The National Programme’s vision is to create and deliver quality childcare services to refugee children from Ukraine under 3 years of age whilst expanding access to equitable, quality early education for early learners from Moldova and Ukraine. It aims to achieve this by focusing on (a) expansion of public creche services, (b) expansion of private creche services, and (c) creation of alternative childcare services like workplace creches, individualised care, and family type care services.

To inform expansion plans, the Government of Moldova is generating real-time evidence through its partnership with GSF and Street Child. Currently, a framework is under-development to enable a multi-level evaluation of the National Programme.

3. There is emerging evidence from Ukraine which stands to provide valuable insights for other emergency contexts. The UBS Optimus Foundation, elaborated on two evidence themes emerging as part of the Ukraine Relief Fund. One is by Teach for Ukraine which is offering a tech-enabled tutoring programme, focused on providing socio-emotional support to Ukrainian students. Preliminary results from the programme indicate a reduction in stress and anxiety levels, along with an enhanced level of grit, and improved math scores. Another innovation is in collaboration with OutcomesX. OutcomesX is creating a marketplace for measurable and valuable social impact units, while making it easier to identify grassroots organisations that are making a tangible difference. The UBS Optimus Foundation has selected 24 organisations from their portfolio and is extrapolating learnings across programmes aimed at achieving common goals.

4. Collective philanthropy is a promising approach to strengthen funding to grassroots organisations and maximise impact. The Ukraine Relief Fund, of The UBS Foundation, is an example of collective philanthropy. Pooling resources can amplify the reach and effectiveness of aid, especially in crisis contexts. The flexibility of the funder, that comes with the collective philanthropy approach, is more responsive to the needs on the ground. It also makes the process of receiving aid simpler for recipients, especially for local or grassroots organisations. So far, the UBS Foundation has supported at least 62 local grassroots organisations, either directly or through their partners.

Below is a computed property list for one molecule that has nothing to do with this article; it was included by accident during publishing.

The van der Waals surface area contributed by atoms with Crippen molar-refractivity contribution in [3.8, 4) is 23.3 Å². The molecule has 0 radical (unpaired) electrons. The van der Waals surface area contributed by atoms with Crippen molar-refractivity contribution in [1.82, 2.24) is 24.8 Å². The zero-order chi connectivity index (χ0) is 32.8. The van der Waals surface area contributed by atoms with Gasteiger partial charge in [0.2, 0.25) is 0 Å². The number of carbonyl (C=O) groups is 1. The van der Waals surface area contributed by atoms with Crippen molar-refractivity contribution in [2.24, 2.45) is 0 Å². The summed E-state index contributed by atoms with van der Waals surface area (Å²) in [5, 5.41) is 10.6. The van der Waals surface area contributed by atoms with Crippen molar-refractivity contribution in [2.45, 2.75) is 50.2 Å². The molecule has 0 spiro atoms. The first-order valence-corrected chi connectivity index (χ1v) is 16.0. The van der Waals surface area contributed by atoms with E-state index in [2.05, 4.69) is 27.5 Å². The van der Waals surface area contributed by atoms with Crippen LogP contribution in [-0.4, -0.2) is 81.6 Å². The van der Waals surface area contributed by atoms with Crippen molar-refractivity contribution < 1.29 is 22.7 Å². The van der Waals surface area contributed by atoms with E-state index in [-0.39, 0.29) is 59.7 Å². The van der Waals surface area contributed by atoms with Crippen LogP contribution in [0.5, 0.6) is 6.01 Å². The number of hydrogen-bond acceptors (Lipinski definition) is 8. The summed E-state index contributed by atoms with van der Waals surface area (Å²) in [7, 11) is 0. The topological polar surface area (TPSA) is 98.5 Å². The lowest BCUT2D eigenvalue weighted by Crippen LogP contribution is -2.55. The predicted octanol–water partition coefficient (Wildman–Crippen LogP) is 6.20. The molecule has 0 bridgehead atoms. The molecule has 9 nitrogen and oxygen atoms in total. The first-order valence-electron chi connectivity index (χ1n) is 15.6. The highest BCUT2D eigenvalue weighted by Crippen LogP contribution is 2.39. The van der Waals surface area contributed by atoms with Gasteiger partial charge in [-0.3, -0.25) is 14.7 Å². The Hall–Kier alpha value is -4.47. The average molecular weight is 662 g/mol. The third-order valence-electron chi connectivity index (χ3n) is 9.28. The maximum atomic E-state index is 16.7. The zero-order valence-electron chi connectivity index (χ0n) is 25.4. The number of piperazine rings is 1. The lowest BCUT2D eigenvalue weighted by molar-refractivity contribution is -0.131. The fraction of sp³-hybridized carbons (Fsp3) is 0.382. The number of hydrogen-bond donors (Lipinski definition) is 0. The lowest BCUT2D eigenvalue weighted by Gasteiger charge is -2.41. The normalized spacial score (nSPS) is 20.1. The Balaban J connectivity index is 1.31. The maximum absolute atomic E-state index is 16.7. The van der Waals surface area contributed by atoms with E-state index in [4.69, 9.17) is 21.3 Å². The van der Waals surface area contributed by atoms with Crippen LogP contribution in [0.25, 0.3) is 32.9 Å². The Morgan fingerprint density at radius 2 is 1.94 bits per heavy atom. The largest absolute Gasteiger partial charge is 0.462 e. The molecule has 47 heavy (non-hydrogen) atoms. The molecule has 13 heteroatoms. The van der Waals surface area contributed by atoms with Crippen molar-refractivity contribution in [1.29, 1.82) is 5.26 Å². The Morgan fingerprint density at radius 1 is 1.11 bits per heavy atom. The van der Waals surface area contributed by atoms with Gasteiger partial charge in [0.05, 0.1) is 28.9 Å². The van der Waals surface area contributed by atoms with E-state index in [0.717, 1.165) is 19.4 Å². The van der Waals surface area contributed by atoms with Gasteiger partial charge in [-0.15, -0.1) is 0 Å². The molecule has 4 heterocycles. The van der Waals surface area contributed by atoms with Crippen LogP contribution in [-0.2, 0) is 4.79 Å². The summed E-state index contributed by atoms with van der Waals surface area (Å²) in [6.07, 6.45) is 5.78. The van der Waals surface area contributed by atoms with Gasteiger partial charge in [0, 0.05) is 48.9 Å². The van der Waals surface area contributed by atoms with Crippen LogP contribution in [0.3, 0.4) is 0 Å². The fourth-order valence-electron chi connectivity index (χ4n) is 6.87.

5. Grassroot practitioners are pivotal in the delivery of ECED services in emergencies and need relevant tools and resources to advance their impact. GSF has been actively researching trends, innovations, and gaps on ECED in emergencies with a primary focus on grassroots practitioners. At the panel, GSF presented critical insights from their landscaping research. To begin with, GSF elaborated on the importance of a “two-generation approach” in bringing sustainable change in emergency contexts. The approach aims to address the well-being of both children and their primary caregivers and is rooted in the perspective that the well-being of caregivers and children is deeply interlinked. Another insight highlighted the criticality of providing psycho-social support for children and caregivers in crisis settings. Lastly, GSF discussed the need to address governance gaps specifically around poor data quality, and the absence of coordination amongst governmental bodies to improve ECED response of grassroot organisations in emergency settings.

In the coming months, GSF will launch an Evidence Hub for ECED in Emergencies. This platform will offer tools, resources, and guidance to assist grassroots practitioners in effectively implementing ECED interventions across diverse emergency contexts.